The folks who trot out the Pat Buchanan slur like to pitch it as some kind of sophisticated exegesis of the philisophical first principles underlying criticism of the neoconservative project. But it’s not. Certainly, Democrats have been more comparatively more hesitant in polls to express support for phrases about government pursuing aggressive foreign policy or democracy promotion since the man who’s running the government gave both a bad name. But that doesn’t make them isolationists. And it doesn’t mean there aren’t worthwile interventions they would support, especially if they had reason to trust the people making the case for them. Plenty on the left – to the chagrin of some at The New Republic – have decided that US military intervention in Darfur would be a very good idea while remaining convinced that unilateral US military intervention in Iraq was a very bad one (as Alan Wolfe notes, unilateralism is itself the “first cousin” of isolationism).

And it should go without saying, but if you’re looking for a constituency with greater animus than most towards people who are Jewish, women, Black, or gay, the left isn’t it.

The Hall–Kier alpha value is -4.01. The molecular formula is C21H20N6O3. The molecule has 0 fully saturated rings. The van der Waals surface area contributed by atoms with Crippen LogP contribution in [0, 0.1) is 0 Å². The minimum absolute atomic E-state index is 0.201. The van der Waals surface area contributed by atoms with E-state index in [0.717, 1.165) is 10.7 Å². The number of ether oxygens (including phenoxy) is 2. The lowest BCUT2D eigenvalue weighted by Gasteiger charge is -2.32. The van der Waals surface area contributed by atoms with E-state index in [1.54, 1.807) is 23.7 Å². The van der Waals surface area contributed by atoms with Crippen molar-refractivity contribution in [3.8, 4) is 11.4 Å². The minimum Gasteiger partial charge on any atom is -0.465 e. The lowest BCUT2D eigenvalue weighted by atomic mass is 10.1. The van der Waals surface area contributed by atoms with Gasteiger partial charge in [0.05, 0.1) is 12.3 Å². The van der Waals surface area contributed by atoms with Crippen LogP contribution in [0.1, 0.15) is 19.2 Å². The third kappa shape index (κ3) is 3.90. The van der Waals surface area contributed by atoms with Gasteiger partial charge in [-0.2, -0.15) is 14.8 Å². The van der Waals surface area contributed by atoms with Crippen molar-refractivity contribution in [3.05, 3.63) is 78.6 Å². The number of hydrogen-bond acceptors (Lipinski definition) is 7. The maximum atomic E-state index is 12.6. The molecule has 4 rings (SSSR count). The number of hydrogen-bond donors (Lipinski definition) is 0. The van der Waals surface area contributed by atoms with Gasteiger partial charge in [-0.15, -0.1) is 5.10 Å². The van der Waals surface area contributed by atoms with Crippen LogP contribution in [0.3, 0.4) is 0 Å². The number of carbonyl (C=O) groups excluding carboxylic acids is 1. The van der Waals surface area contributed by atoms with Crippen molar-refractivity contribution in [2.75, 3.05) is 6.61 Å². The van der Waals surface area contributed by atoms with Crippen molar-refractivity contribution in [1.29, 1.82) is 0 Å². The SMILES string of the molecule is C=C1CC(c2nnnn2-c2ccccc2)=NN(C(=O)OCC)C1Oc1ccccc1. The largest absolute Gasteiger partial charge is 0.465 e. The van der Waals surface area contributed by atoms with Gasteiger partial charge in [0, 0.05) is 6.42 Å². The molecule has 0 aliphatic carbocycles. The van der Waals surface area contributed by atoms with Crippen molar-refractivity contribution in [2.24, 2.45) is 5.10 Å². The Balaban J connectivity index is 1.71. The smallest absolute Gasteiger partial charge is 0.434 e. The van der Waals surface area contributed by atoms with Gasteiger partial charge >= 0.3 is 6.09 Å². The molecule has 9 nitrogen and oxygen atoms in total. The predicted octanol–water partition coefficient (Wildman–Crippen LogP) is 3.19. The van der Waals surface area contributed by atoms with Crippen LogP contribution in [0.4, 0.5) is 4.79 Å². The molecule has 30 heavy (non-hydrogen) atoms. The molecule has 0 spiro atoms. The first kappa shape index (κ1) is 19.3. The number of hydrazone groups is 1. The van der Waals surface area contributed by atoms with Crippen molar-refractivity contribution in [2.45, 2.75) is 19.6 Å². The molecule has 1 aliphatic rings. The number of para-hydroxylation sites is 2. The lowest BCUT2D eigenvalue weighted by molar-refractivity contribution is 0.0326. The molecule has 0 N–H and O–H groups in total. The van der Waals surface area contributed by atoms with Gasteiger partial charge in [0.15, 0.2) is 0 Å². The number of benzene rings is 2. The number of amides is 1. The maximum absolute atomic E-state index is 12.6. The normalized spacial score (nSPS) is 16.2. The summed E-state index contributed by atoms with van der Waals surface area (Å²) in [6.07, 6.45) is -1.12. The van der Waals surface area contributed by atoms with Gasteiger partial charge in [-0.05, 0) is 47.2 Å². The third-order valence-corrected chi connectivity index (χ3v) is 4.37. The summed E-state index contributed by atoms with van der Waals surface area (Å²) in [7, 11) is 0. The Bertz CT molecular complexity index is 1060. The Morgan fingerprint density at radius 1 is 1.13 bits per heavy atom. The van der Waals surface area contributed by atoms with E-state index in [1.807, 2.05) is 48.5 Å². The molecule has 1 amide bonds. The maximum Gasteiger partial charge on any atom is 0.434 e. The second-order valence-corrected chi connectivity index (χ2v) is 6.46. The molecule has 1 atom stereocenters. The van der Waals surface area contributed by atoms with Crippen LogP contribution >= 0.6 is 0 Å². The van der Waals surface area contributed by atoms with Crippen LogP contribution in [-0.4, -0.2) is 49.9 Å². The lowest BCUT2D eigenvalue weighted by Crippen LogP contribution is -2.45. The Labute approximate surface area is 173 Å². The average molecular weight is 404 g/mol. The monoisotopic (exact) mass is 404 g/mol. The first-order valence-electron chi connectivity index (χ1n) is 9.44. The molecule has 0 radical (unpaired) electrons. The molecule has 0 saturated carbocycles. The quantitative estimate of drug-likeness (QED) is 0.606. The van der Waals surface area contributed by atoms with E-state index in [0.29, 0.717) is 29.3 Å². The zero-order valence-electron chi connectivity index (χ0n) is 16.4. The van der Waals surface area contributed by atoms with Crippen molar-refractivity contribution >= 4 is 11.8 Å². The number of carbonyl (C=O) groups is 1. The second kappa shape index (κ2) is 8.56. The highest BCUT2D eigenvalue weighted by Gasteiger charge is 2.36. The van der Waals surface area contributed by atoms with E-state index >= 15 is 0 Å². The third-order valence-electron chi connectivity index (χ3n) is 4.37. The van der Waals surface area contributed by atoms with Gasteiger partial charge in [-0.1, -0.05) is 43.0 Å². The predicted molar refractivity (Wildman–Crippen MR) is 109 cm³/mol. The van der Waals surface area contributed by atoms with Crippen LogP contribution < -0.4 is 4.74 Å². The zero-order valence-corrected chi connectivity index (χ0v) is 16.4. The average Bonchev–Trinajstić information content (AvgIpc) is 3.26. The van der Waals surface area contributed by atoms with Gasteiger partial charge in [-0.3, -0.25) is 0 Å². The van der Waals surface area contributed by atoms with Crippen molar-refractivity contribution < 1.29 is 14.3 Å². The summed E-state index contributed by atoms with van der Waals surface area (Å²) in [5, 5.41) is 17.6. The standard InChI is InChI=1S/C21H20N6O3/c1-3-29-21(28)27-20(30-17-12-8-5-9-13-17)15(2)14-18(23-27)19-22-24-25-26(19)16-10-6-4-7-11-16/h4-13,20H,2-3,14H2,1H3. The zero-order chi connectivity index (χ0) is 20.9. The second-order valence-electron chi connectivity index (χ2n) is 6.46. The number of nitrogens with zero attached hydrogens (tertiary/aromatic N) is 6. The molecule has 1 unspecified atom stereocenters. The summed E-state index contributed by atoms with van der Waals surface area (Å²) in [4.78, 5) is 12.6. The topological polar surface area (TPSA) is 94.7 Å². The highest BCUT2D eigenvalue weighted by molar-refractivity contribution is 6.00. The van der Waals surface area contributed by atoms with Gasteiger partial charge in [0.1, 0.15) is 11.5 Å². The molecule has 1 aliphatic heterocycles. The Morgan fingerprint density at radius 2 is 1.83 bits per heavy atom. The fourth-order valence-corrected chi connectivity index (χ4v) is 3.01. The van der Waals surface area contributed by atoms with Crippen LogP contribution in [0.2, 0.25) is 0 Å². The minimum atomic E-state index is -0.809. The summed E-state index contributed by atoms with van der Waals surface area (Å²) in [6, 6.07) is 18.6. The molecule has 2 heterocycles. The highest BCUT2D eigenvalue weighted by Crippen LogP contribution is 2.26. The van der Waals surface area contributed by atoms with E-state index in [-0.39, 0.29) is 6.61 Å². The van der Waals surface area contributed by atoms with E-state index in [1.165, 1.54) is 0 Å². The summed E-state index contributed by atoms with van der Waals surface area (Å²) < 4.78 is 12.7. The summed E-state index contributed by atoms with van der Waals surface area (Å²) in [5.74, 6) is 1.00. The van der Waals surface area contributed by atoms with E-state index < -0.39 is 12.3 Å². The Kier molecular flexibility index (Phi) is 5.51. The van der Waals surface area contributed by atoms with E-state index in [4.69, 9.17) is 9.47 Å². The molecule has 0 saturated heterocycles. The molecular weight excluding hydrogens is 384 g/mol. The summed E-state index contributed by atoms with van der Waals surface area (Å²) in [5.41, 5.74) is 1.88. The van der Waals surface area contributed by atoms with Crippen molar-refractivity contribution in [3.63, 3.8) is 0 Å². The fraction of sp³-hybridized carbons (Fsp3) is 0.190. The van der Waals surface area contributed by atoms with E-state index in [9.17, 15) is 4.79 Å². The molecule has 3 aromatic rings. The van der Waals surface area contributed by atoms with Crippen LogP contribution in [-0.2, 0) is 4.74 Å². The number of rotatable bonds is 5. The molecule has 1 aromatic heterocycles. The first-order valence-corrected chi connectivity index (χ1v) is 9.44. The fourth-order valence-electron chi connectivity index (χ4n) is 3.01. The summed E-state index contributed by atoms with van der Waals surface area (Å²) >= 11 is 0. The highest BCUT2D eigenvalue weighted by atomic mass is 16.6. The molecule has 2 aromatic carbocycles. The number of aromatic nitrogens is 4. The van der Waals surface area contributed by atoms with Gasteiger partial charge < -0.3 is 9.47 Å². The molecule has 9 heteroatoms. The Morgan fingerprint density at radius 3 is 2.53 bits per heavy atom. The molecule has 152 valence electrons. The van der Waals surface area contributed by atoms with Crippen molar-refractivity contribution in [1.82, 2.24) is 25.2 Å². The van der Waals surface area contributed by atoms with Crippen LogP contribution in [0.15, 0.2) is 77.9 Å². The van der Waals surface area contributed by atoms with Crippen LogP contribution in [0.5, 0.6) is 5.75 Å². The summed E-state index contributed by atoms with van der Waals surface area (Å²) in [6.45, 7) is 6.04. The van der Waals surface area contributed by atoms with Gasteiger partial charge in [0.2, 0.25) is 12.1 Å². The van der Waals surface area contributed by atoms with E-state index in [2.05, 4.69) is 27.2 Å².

It’s hard to come up with an equal and opposite absurdity to compare to the charge that war critics on the left are like Pat Buchanan. It would need to compare people on the right based on a policy view they have to a wildly unpopular figure on the left who shares it for different reasons. Maybe “Conservatives who tried to use the federal government to re-insert Terri Schiavo’s feeding tube are Ralph Nader lite!” Difference is, Ralph Nader may be unpopular, but unlike Pat Buchanan, he’s not a bigot.


In the spirit of the holiday, three pieces of good recent labor news with good long-term implications as well: